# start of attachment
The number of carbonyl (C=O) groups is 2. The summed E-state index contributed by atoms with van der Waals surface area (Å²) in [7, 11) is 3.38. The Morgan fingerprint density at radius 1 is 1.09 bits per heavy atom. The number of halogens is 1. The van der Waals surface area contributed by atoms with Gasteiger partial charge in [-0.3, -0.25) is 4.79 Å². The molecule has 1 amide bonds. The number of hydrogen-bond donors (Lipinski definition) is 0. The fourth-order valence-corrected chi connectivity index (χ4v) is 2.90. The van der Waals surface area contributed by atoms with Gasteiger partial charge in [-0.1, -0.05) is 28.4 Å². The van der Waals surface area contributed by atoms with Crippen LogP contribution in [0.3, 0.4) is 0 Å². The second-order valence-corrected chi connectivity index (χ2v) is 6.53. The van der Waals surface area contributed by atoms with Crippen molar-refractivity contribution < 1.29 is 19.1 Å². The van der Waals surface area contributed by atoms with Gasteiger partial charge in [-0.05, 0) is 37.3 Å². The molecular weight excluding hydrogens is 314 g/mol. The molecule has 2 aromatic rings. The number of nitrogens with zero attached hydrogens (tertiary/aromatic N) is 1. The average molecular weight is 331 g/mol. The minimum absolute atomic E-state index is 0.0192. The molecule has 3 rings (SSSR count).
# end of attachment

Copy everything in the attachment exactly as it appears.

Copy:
The number of carbonyl (C=O) groups is 2. The summed E-state index contributed by atoms with van der Waals surface area (Å²) in [7, 11) is 3.38. The Morgan fingerprint density at radius 1 is 1.09 bits per heavy atom. The number of halogens is 1. The van der Waals surface area contributed by atoms with Gasteiger partial charge in [-0.3, -0.25) is 4.79 Å². The molecule has 1 amide bonds. The number of hydrogen-bond donors (Lipinski definition) is 0. The fourth-order valence-corrected chi connectivity index (χ4v) is 2.90. The van der Waals surface area contributed by atoms with Gasteiger partial charge in [-0.1, -0.05) is 28.4 Å². The van der Waals surface area contributed by atoms with Crippen LogP contribution in [0.3, 0.4) is 0 Å². The second-order valence-corrected chi connectivity index (χ2v) is 6.53. The van der Waals surface area contributed by atoms with Crippen molar-refractivity contribution < 1.29 is 19.1 Å². The van der Waals surface area contributed by atoms with Gasteiger partial charge in [-0.05, 0) is 37.3 Å². The molecular weight excluding hydrogens is 314 g/mol. The molecule has 2 aromatic rings. The number of nitrogens with zero attached hydrogens (tertiary/aromatic N) is 1. The average molecular weight is 331 g/mol. The minimum absolute atomic E-state index is 0.0192. The molecule has 3 rings (SSSR count).